Traumatic experiences could include

  • Physical, emotional, and/or sexual abuse

  • Physical or emotional neglect

  • Experiencing and/or witnessing violence

  • Exposure to substance use and/or mental health challenges in the home

  • Community violence

  • Loss of a loved one to death, family separation, and/or abandonment, including child protection cases, divorce, incarceration, migration experiences, etc.

  • Serious illness, pain, injury, medical procedures, and/or other frightening or upsetting health-related experiences experienced by oneself or cared-for ones

  • Bullying, discrimination, and/or unjust treatment

  • Poverty, hunger, and/or housing instability

  • Natural disasters, unjust exposure to toxins/pollution, and/or environmental degradation

  • Collective and/or historical identity-based experiences (e.g., racism, genocide, ethnocide, oppression, disenfranchisement, etc.)

  • Refugee/asylee experiences, exposure to torture, terrorism, and/or war experiences

Seventy percent of U.S. adults have experienced at least one traumatic event, and 76% percent of full-time U.S.-based employees reported at least one symptom of a mental health condition in 2021, an increase of 17 percentage points in just two years.

Since the onset of the global pandemic, the American workforce has experienced compounding societal pressures – individually and collectively. Fifty-two percent of those surveyed reported feeling burned out before COVID-19, and 67% believed that feeling worsened throughout the pandemic.

Another 2021 survey found that 80% of workers reported that workplace stress affects their relationships with friends, family, and coworkers. Only 38% of those who knew about their organization’s mental health services would feel comfortable using them – signaling an urgent need for change in how organizations and systems support workforce well-being.

Risks to mental health at work can include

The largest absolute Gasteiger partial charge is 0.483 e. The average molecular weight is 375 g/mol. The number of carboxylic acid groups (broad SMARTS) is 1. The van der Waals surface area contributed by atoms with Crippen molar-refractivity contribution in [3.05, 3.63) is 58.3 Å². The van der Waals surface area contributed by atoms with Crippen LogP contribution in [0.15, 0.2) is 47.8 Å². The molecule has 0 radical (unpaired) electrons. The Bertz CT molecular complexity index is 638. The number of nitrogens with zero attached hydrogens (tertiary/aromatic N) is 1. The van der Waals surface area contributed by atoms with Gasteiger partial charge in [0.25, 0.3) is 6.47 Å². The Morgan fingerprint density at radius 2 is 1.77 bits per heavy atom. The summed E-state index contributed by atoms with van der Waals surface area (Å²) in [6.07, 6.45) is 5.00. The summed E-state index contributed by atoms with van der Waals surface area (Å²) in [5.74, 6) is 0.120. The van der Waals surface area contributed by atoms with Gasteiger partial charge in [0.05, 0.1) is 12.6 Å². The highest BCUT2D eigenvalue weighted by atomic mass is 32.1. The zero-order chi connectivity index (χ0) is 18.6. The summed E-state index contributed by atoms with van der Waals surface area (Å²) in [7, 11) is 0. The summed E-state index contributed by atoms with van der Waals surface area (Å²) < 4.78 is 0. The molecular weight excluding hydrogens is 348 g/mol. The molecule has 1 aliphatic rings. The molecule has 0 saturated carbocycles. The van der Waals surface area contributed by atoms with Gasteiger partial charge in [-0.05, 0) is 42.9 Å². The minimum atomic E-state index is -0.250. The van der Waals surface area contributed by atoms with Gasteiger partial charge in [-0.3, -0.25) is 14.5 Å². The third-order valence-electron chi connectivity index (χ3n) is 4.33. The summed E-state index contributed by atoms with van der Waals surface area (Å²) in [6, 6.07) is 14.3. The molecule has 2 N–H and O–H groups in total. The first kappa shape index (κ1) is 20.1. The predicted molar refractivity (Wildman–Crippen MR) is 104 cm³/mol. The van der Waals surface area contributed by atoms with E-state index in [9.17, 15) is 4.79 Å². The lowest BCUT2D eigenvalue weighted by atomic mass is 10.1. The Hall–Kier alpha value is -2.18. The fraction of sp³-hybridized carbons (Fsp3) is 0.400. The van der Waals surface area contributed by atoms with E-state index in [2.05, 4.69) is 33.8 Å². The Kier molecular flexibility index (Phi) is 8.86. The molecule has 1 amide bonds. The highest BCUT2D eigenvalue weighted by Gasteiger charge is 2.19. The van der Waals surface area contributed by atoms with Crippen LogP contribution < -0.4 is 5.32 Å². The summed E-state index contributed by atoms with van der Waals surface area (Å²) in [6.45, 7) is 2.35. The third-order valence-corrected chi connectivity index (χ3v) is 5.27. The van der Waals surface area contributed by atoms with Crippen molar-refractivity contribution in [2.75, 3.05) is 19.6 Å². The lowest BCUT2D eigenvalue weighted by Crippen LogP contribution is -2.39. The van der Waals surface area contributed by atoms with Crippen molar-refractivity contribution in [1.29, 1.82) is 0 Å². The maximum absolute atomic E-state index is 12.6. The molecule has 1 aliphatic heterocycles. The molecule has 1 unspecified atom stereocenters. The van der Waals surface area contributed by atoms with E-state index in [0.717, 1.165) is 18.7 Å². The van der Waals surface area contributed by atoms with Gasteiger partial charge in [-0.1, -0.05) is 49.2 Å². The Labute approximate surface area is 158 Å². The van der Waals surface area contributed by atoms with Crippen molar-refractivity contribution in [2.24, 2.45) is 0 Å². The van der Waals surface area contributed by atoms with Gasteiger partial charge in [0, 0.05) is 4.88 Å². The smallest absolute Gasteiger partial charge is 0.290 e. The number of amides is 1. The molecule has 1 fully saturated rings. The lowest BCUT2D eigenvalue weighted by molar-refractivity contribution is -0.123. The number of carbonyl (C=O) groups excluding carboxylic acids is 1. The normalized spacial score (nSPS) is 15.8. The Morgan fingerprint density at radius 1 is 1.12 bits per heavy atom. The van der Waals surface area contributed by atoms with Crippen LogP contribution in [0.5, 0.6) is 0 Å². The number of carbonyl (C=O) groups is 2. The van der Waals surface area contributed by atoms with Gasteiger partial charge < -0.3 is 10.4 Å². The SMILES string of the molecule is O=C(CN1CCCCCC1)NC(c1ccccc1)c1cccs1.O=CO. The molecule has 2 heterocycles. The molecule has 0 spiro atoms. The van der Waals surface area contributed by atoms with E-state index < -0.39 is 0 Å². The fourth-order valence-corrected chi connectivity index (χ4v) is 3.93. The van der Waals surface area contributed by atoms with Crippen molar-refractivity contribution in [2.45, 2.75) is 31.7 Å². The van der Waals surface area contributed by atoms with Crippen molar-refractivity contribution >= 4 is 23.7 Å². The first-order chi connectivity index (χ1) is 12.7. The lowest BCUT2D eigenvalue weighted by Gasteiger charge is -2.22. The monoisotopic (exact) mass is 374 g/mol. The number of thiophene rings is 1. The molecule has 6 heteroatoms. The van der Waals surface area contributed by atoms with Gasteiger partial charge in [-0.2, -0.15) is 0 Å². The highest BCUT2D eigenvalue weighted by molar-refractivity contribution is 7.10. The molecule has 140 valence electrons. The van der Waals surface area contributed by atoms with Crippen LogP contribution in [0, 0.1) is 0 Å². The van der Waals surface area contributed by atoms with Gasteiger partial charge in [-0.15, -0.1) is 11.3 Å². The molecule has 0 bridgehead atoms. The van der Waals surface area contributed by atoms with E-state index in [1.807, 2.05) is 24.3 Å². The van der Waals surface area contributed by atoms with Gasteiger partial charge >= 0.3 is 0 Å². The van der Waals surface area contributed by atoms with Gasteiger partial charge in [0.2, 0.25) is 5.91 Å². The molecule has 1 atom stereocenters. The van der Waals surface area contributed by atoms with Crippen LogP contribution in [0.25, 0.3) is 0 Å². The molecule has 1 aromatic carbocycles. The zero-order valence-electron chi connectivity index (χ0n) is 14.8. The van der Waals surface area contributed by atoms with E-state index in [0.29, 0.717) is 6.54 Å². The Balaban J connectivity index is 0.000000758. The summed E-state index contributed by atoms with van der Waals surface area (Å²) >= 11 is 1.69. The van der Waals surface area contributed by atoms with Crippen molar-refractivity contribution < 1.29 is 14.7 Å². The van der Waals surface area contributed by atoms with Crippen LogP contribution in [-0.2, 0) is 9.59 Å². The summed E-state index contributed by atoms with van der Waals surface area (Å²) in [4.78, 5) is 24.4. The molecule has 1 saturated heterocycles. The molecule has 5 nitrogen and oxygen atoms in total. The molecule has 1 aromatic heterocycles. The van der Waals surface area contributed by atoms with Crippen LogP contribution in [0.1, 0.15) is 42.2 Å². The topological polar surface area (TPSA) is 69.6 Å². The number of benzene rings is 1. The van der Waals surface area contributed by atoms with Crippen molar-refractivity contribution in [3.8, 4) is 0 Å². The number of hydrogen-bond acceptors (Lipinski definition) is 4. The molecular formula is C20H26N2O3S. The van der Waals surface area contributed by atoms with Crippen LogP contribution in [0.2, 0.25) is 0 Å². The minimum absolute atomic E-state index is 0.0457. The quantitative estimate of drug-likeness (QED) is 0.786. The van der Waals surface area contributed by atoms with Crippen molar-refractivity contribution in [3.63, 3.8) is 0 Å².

• Under-use of skills or being under-skilled for work

  • Excessive workloads or work pace, understaffing

  • Long, unsocial, or inflexible hours

  • Lack of control over job design or workload

  • Unsafe or poor physical working conditions

  • Limited support from colleagues or authoritarian supervision/leadership

  • Violence, harassment, or bullying

  • Discrimination and exclusion

  • Unclear job role

  • Under- or over-promotion

  • Job insecurity, inadequate pay, or poor investment in career development

  • Conflicting home/work demands

  • Perceived or actual resource insufficiencies

  • Uncertainty and/or lack of transparency

  • Poor/inconsistent communication

  • Perceived or actual powerlessness/lack of control in one’s work role/activities

  • Having to make professional decisions out of alignment with one’s personal values

  • Limited opportunities/support for growth

  • Lack of access to resources and benefits that support work-life balance and holistic well-being

  • Administrative burden

And beyond the work-related toll on health and well-being individuals report experiencing, U.S. workforce-related chronic diseases and injuries cost employers more than half a trillion dollars in lost productivity each year. Other costs include

  • Mental health conditions are estimated to cost employers in the United States up to $193.2 billion annually in lost earnings due to absenteeism and presenteeism.

  • Anxiety and depression cost the global economy over $1 trillion in lost productivity yearly.

  • Workplace stress costs U.S. employers $500 billion annually in lost productivity.

Trauma-informed approaches are gaining momentum across society – in healthcare, education, the legal system, journalism, and more – because they utilize the best scientific evidence, known as NEAR (Neuroscience, Epigenetics, Adverse Childhood Experiences (ACEs), and Resilience research) science, to help prevent avoidable harm, build resilience, and promote healing, engagement, and empowerment.

Trauma-informed policies and practices are comprehensive and focused on preventing, mitigating, and addressing stressful and adverse events. Trauma-informed workplaces can also increase safety, health, well-being, productivity, and commitment to the organization’s mission.

The global pandemic has accelerated the adoption of this paradigm shift in communities across the nation and by many of our federal leaders, including U.S. Surgeon General Vivek Murthy, M.D., M.B.A., who opined in their 2022 landmark report, Framework for Workplace Mental Health and Well-Being: